29“So he went away, proclaiming throughout the city how much Jesus had done for him.”
The man in the tombs we see in this passage is tormented by demons that will not go away. They have “seized” him. They have overpowered his life and isolated him from the community. They had taken up residence in his mind, body and soul.
When Jesus casts out the demons from this man, we are left with a picture of someone who has been restored. Now he’s fully clothed and in his right mind. The before and after photos are compelling. Naked to clothed. Homelessness to stability. Isolation to community. Torment to peace. Legion to Messenger.
The exorcism was a success.
At least in part. When the community around him sees what has happened, they are “seized” with great fear. They become captive to the fear in their hearts.
I find it interesting that freedom for one produces fear in the other. Why? What is the threat? What is the rivalry?
Fear is internal, but it manifests externally. And once it’s fully blown, it escalates into the tragic violence that occurred in cities like Orlando. Or San Bernadino. Or Ferguson. Or Baltimore. Or Miami. Or Virginia. Or Paris. Or Syria.
I don’t think it is a stretch to suggest that even those of us who follow Jesus are befuddled by the sheer amount of violence that has come to define our lives. Just last week, I was in a meeting discussing youth violence that occurs in my community. Of the 15 murder cases currently filed in our county, 8 of them were committed by young people from our school district.
If you are a regular reader of Word from Below or have been connected to the work of Street Psalms for awhile, then the phrase “proclaiming the Good News in Hard places” will be familiar to you. Street Psalms exists to help us consider and proclaim a Gospel that we know brings Good News-especially in hard places and during hard times.
As a preacher, this has become increasingly more challenging. I have lost track of how many times over the past 5 years that I’ve had to stand before our congregation on a Sunday to “Proclaim the Good News of salvation” following some horrific act of violence in the world, in the country or in my own community.
What is the Good News exactly?
The current political rhetoric in this country would suggest that the good news will come when we name and identify the “enemy”, i.e. the person or group, the religion, or the country responsible. Once we can do that, we can restore our peace by killing them, locking them up, taking away their guns, or kicking them out of our country.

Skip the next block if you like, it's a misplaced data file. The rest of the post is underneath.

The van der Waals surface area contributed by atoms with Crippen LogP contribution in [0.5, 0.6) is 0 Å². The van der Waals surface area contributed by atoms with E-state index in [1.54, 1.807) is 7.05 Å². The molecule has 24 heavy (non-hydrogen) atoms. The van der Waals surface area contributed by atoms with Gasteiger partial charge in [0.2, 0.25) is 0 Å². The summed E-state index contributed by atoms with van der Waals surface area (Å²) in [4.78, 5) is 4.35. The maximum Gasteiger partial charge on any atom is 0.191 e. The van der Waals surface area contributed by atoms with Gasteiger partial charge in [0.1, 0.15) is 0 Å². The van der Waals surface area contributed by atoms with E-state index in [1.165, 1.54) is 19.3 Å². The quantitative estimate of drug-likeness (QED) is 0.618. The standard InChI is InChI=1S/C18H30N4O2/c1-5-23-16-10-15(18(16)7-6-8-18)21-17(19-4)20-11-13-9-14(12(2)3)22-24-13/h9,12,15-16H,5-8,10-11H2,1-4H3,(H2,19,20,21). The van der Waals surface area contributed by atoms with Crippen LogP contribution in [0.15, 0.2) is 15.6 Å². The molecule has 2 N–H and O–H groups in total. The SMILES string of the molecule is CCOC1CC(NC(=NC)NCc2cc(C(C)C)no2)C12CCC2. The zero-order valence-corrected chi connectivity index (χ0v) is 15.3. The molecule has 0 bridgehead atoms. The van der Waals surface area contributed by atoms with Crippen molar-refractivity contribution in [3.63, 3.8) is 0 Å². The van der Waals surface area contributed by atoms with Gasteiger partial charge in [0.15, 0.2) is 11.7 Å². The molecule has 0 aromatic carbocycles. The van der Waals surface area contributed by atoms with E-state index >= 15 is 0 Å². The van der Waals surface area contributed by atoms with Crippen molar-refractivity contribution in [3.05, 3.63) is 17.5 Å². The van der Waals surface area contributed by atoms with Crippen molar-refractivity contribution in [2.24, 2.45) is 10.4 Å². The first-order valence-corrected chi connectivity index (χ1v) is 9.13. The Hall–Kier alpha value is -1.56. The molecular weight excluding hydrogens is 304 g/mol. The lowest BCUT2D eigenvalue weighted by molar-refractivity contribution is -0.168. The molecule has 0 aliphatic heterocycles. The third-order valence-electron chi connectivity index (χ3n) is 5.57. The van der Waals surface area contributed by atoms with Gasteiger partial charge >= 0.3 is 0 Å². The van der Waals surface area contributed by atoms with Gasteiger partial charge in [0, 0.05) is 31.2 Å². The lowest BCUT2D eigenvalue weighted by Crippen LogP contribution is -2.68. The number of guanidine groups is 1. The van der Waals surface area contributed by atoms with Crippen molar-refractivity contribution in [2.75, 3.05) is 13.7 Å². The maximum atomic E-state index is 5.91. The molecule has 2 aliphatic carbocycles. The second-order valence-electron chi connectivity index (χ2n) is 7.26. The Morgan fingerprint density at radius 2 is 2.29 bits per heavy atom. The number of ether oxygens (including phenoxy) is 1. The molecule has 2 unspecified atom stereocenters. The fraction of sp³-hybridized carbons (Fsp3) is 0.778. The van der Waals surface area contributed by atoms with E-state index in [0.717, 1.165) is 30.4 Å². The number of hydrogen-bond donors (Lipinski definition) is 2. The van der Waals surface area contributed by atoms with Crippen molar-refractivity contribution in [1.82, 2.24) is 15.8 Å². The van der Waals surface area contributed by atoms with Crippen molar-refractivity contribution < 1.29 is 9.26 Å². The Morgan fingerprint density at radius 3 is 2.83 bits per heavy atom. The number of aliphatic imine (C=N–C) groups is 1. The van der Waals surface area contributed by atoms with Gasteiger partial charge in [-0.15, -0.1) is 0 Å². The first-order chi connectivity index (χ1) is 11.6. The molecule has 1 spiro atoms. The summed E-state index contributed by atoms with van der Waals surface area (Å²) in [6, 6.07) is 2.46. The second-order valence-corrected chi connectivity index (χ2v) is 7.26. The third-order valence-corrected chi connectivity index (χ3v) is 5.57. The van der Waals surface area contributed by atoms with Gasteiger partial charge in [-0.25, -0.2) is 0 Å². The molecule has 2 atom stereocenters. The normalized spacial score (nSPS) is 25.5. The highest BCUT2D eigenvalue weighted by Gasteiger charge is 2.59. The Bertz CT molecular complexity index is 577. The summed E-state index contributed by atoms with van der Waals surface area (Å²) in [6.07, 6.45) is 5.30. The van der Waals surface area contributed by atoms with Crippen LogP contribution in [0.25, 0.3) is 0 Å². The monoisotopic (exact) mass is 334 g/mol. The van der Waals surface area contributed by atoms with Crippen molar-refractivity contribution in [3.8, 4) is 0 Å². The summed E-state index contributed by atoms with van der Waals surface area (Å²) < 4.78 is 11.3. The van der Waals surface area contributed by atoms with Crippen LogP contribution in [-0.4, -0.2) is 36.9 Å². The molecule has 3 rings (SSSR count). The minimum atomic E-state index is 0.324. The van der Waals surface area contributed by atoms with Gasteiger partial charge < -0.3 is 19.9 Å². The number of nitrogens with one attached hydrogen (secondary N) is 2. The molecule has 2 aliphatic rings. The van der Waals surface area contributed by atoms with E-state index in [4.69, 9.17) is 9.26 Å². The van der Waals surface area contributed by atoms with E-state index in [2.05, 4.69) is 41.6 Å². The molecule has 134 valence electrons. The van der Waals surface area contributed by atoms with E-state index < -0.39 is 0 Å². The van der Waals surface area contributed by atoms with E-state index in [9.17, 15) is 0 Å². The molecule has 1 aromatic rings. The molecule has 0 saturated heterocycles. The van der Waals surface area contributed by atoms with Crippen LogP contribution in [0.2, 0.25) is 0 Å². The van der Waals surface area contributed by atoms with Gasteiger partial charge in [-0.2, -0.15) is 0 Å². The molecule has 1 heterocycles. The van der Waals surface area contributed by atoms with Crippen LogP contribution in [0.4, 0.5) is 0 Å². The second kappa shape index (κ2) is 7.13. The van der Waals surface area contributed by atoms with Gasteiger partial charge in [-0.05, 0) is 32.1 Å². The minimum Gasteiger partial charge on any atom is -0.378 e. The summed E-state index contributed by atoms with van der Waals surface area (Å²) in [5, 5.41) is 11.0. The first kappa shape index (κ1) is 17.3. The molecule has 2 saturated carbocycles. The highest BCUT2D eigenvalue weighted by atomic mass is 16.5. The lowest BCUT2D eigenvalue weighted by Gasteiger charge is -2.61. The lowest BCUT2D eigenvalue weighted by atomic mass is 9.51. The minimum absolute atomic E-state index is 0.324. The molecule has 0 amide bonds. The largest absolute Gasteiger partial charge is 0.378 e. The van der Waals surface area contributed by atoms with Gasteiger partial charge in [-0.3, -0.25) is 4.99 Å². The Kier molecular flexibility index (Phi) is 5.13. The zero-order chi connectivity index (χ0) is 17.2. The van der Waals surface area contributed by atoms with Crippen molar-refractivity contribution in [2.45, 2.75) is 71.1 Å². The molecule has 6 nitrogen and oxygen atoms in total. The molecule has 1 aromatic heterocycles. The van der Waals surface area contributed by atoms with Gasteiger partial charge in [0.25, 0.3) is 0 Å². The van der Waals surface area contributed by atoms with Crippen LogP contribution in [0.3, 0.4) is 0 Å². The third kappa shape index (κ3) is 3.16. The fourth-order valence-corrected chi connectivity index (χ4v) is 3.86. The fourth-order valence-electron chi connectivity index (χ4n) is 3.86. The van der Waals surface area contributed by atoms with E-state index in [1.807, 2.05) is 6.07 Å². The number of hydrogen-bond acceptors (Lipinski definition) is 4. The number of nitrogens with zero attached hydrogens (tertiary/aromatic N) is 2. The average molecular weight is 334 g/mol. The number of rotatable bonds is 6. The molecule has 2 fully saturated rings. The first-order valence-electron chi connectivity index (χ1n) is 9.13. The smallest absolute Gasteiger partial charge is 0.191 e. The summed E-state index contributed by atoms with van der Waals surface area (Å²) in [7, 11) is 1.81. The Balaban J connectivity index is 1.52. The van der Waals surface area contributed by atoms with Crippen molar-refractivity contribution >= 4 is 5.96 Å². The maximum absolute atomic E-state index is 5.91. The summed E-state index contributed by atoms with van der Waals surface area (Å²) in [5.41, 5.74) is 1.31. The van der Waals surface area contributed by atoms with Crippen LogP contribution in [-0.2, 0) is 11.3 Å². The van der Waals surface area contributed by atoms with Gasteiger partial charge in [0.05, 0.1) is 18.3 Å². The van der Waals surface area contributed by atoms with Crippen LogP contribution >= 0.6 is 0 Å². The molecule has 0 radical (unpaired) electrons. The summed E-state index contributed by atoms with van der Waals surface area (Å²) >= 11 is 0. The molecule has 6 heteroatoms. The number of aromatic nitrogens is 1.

I’m sure that is oversimplified. But oversimplification is a core characteristic of scapegoating. It helps us heap our anger and violent thoughts and desires upon something else. It gives us someone or something to blame. And it feels good and right. It feels justified.
But there is a problem with scapegoating.
The peace it brings is false and temporary. It is deeply rooted in fear, which is never, ever a stable foundation for loving and peaceful relationships. As hard as it is to say, we should not be surprised that violence keeps happening-in us, to us and by us. I wonder if we too have been “seized by fear” and rivalry.
Where then is the Good News in hard places and during hard times?
The answer at least begins with the exorcism of our demons. It begins with the act of confessing that we are fearful people who inflict violence on ourselves and to one another in big and small ways everyday through our words, our thoughts, and through our actions and even inaction.
The exorcism cannot be done by us either. The “fear demon” is too strong for us. Only God can cast it out. Perfect Love casts out fear.
May God help us to receive, proclaim and be a vessel for Perfect Love in our world.
Rev. Lina Thompson
Pastor, Lake Burien Presbyterian Church
Longtime Friend and former Board Chair, Street Psalms